Chevrolet took a gamble by rolling out the fuel economy focused 2013 Malibu Eco before the other Malibu models. In the eyes of some in the media horde, it was bad bet. All it took was a biased piece by an old-school automotive journalist – a long-time employee of a bastion of conventional media – to set the lemming fish marching. With post quotas to fill, they quickly piled on, throwing numbers into the fray. As if that would turn a subjective editorial into fact.
To this I say, how many hours did you spend in both the 2013 Malibu Eco and its predecessor, the Malibu Hybrid? I spent plenty in both cars, along with the 2010 Malibu LT. And I spent plenty of my own hard-earned cash on the gasoline for our extensive road tests. No expense accounts here.
It would have been marvelous if the old Malibu Hybrid delivered gas mileage results as large as the stickers that adorned our test car. But it didn’t. “Paint and tape,” we called it back in the days of posers that pretended to be muscle cars. The same could be said of the old Malibu Hybrid.
The official mileage estimates for the 2008 Malibu Hybrid are 24 miles per gallon (MPG) city and 32 MPG highway. We surpassed the official numbers numbers in our week-long test, with 36.5 MPG highway and 28.4 MPG combined.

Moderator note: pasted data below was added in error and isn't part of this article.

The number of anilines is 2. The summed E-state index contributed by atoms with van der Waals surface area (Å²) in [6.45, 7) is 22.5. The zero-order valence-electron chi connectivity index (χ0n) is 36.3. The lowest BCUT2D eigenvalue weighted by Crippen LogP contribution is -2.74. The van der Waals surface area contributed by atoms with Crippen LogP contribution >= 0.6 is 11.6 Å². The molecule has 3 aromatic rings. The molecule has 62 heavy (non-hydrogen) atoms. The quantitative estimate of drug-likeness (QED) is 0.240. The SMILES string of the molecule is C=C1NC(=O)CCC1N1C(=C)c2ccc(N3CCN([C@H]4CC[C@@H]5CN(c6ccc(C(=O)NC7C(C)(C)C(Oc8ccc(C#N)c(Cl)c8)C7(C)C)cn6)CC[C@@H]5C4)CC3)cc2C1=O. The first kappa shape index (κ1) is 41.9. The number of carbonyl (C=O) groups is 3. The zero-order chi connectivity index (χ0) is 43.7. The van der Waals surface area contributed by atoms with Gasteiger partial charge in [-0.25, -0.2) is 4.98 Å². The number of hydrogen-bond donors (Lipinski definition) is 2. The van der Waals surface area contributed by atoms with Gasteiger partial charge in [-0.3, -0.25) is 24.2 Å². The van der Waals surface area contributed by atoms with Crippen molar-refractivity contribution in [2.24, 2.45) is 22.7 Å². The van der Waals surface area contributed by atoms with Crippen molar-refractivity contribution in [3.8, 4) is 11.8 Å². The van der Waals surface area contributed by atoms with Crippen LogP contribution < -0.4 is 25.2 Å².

We did a bit better in our week with the 2013 Malibu Eco, with regard to fuel economy. In over 400 miles of testing, we squeaked by the official estimates scoring an average of 40.5 MPG on the Interstate highway and 31.8 MPG combined. (The official fuel economy numbers are 25/37.) That seems like a slight improvement, until you consider the following …
Our 0-60 MPH acceleration test time dropped from 11.5 seconds in the 2008 Malibu Hybrid to 8.2 seconds in the Malibu Eco. That’s a difference of 3.3 seconds.
We’re not talking about splitting tenths here, kids.
Gas mileage matters here at MPGomatic, first and foremost. Not hype. Not controversy. Not profits. But the improvement in performance between the Malibu Hybrid and the Malibu Eco prove that it’s possible to burn more rubber and less gasoline.
Lets call that old-schooler’s article for what it was: link bait. The foolish fish took it: hook, line, and sinker.
– by Daniel Gray